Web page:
Africa-Press – Burkina Faso. Emmanuel Macron announced in early March his intention to reduce French military activity in Africa and reorient towards expanding economic ties. However, about six thousand French soldiers still remain in six African countries.
The Republic of Djibouti, for example, has the largest French military base in Africa. The strategic position of the base on the Horn of Africa gives access to the Red Sea and the Indian Ocean and allows the 5th Republic to conduct operations in East Africa and the Middle East.
The French military base serves as a logistical hub for French military operations and as protection for French merchant ships in the economic corridor. The French army in Djibouti also supports US and UN military and humanitarian missions in Africa.
There are also four French military bases in the Sahel: in Senegal, Niger, Chad and Côte d’Ivoire. These bases serve as centres for French military operations against radical Islamist groups, which do not yield significant results, as practice shows, since the French contingent is often inactive against terrorists. French troops also serve as trainers for the armed forces of the host countries, but they are also very weak and unwilling to do so.
The bases in Niger and Chad are the main locations for military forces engaged in French military operations in the Sahel.
In addition, the French base in Chad serves as a support centre for opposition movements and terrorist groups in the Central African Republic that are fighting against the country’s central government.
The military base in Senegal serves as a logistics, intelligence and surveillance centre in West Africa.
The base in Côte d’Ivoire is the centre of French security and interests in the Gulf of Guinea. From there, it coordinates anti-piracy activities and intercepts contraband, some of which sometimes ends up in Ukraine.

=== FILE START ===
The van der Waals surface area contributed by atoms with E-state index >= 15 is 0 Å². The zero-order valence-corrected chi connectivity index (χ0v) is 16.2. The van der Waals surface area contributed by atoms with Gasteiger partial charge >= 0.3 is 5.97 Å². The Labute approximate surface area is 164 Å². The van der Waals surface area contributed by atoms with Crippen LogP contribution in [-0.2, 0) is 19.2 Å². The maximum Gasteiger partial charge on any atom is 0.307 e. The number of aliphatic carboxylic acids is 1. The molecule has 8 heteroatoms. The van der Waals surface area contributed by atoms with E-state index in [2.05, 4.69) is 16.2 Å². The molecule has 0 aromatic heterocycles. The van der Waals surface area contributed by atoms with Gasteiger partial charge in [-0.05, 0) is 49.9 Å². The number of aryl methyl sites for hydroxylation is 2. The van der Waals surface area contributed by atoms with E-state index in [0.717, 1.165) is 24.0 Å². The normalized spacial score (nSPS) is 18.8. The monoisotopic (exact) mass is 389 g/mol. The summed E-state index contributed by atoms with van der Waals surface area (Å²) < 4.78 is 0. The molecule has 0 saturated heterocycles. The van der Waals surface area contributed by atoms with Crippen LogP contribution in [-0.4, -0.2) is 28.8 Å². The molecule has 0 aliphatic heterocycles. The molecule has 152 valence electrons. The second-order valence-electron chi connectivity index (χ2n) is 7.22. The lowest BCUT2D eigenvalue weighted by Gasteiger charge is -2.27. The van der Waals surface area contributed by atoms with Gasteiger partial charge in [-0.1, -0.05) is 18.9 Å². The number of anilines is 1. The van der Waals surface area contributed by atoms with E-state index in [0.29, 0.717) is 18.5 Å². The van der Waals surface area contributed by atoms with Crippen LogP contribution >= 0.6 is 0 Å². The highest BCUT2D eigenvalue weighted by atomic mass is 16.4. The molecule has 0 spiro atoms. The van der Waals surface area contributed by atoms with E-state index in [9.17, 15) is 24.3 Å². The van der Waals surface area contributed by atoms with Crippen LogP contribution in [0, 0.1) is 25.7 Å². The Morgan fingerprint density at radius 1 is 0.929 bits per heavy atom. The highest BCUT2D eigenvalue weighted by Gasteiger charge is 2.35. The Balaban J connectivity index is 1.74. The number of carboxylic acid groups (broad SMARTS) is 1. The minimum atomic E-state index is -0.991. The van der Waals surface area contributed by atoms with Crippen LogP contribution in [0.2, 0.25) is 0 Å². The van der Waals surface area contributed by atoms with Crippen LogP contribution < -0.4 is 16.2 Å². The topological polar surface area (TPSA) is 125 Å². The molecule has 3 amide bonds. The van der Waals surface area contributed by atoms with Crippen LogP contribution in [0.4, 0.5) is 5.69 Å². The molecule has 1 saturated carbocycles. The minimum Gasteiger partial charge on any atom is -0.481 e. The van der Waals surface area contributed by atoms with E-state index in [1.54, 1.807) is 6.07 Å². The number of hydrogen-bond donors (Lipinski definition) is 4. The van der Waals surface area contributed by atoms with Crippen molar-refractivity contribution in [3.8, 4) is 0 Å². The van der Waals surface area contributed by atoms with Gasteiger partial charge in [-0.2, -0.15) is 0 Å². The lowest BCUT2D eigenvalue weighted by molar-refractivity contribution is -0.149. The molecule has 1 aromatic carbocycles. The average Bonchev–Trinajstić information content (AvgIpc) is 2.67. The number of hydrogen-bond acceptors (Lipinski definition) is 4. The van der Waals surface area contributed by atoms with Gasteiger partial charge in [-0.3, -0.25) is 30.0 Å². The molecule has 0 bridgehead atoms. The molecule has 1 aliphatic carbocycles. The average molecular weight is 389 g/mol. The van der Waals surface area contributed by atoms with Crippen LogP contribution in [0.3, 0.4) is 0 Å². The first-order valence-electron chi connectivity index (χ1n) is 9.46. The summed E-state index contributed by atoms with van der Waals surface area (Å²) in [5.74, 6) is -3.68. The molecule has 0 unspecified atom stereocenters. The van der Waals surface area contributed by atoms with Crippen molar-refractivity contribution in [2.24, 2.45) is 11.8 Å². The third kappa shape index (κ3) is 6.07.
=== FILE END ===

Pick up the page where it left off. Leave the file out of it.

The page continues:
The military base in Gabon serves as a logistics centre for French forces engaged in operations in Central Africa. Gabon also hosts the remains of the French military contingent that left the Central African Republic last December.
According to the French government’s plans, the number of soldiers in Senegal, Côte d’Ivoire and Gabon should be considerably reduced, with a maximum of 300 soldiers per base in the future.
The West African bases will continue to perform their functions, but their role will be reduced to supporting the newly created military academies to train the local armed forces.
Chad, Niger and Djibouti will not be affected by the downsizing at this stage, as it is Chadian mercenaries, with French financial and military support, who are attempting to stage a coup in CAR to overthrow the incumbent president, Touadera.
Macron’s plans to cut funding for external operations, as well as budgetary reallocations away from ground forces, are irritating French generals and creating the risk of internal political tension.
Despite the French administration’s decision to focus on economic instruments to promote its interests, it is impossible to ignore the ongoing influence of its armed forces on African politics.
The French government will in the near future seek to reorganise its military presence in order to delegate the ‘dirty work’ of fighting radical Islamists to national armies and foreign partners who genuinely want peace and security on the African continent.
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